The biggest health problem in the world is hunger. Since the mid 1990s, well into the 21st century, the number of people suffering from hunger has been growing.
The Biggest Health Problem in the World
Every second a person dies of hunger. This equates to, one in every 6 people on Earth not getting enough food to live a healthy life. This year, 36 million of these people will die of hunger!
According to a 2019 report by the Food and Agriculture Organization of the United Nations, more than 820 million people in the world are hungry. Hunger is rising in almost all subregions of Western Asia, Latin America, and Africa. Another distressing fact is that about two billion people in the world experience moderate or severe food insecurity.
The lack of regular access to nutritious and sufficient food puts millions of people at greater risk of malnutrition and poor health. Although mainly concentrated in low- and middle-income countries, moderate or severe food insecurity also affects eight percent of the population in North America and Europe.
Disproportionally, the prevalence rate is slightly higher among women than men in every continent.
Children are Particularly Vulnerable to Hunger
Above all, children are vulnerable to hunger and malnutrition. Every five seconds, a child under the age of five dies because of hunger, or of directly related causes.
The U.N. report warns that one in seven live births…that is, 20.5 million babies born globally…was described by low birth weight in 2015.Notably, many of these low birth weight babies were born to adolescent mothers.
Progress is too slow in reducing the number of children who are stunted. In addition, the pace of improvement in reducing the number of babies born with low birth weight is too slow, according to the report.
Giving us additional reason for concern is the trend of overweight and obesity. Adding to the biggest health problem in the world, obesity and overweight people continue to rise in all regions — particularly among school-age children and adults.
The most recent data shows that obesity is contributing to four million deaths globally…increasing the risk of early death for people in all age groups.
Slow, Steady, and Limited Progress
Progress is slow, steady, and limited in addressing the multiple forms of malnutrition — ranging from child stunting to adult obesity. These conditions put the health of hundreds of millions of people at risk.
The situation is most alarming in Africa. The regions of Africa have the highest rates of hunger in the world. These high rates of hunger are continuing to rise slowly and steadily in almost all subregions.
In Eastern Africa, close to a third of the population…that is, 30.8 percent is undernourished. In addition to conflict and climate, economic slowdowns and downturns are the reasons causing malnutrition in this region.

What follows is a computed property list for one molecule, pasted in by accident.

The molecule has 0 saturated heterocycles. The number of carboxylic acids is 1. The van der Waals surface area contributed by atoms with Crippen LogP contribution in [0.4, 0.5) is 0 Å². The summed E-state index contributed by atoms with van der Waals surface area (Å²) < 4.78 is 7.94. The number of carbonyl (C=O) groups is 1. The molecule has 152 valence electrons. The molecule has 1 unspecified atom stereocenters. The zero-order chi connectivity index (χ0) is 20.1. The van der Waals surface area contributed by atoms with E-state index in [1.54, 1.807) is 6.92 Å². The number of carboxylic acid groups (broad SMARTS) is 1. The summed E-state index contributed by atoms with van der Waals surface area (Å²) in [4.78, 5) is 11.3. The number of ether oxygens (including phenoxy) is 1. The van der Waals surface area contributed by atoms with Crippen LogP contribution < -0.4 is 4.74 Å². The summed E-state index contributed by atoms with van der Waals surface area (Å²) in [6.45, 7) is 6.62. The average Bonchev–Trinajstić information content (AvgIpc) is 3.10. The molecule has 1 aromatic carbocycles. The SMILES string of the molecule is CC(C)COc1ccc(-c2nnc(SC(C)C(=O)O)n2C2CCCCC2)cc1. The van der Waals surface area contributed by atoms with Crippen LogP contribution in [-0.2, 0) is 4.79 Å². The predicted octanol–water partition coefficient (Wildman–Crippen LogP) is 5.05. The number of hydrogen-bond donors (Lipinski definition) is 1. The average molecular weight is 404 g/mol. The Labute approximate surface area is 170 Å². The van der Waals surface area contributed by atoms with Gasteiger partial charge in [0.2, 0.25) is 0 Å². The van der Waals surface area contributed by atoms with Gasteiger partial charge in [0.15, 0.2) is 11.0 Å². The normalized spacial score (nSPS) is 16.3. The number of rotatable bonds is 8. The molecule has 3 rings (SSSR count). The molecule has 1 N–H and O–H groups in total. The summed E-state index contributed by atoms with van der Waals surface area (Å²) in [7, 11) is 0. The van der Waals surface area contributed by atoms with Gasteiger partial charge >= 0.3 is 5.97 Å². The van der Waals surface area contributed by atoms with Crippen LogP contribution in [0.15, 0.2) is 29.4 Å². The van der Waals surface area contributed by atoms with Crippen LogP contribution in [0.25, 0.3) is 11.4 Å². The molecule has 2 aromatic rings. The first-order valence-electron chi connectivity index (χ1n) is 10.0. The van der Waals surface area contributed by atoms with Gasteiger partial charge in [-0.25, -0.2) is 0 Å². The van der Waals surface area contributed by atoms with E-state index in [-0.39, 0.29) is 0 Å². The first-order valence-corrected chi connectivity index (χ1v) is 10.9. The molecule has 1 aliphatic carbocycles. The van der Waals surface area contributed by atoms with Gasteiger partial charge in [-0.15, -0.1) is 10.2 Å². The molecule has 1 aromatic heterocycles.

Additionally, since 2011, almost half the countries where rising hunger occurred due to economic slowdowns or stagnation were in Africa.
The largest number of undernourished people — estimated at more than 500 million — live in Asia…primarily, countries in southern Asia. Together, Africa and Asia suffer the greatest share of all forms of malnutrition. This accounts for more than nine out of ten of all stunted children and over nine out of ten of all wasted children worldwide. In southern
Asia and sub-Saharan Africa, one child in three is stunted. In addition to the challenge of reducing, or eliminating wasting and stunting, Africa and Asia are also home to nearly three-quarters of all overweight children globally…due primarily to consumption of unhealthy diets.
What Can Be Done to Substantially Reduce World Hunger
The heads of the United Nations’ Food and Agriculture Organization, the International Fund for Agricultural Development, the U.N. Children’s Fund, the World Food Programme, and the World Health Organization urge the following in tackling the biggest health problem in the world.
“Our actions to tackle these troubling trends will have to be bolder, not only in scale but also in terms of multisectoral collaboration. We must foster pro-poor and inclusive structural transformation focusing on people and placing communities at the centre to reduce economic vulnerabilities and set ourselves on track to ending hunger, food insecurity and all forms of malnutrition.”
The annual U.N. report found that climate changeability affecting agricultural seasons and rainfall patterns…in addition to climate extremes such as floods and droughts…are among the core drivers behind the rise in hunger, in addition with economic slowdowns and conflicts.
Leaders in the U.N. note as follows:
“The alarming signs of increasing food insecurity and high levels of different forms of malnutrition are a clear warning that there is considerable work to be done to make sure we ‘leave no one behind’ on the road towards achieving the SDG goals on food security and improved nutrition. If we are to achieve a world without hunger and malnutrition in all its forms by 2030, it is imperative that we accelerate and scale up actions to strengthen the resilience and adaptive capacity of food systems and people’s livelihoods in response to climate variability and extremes.”
Solving the hunger problem is an enormous challenge. Nevertheless, we can all play a part of the solution. Never before has humanity…as well as our planet…faced the scale and number of challenges we confront today.
Absolute change is imperative. But not just from businesses and politicians — but from all of us. Without understanding the worldwide, unhealthy, and life-threatening conditions… and without developing an eager and whole-hearted knowledge about the lives we’re living — with the consequences life brings — changes are unlikely to occur.
The United Nations report in reducing or eliminating the biggest health problem in the world is titled, “The State of Food Security and Nutrition in the World 2019.”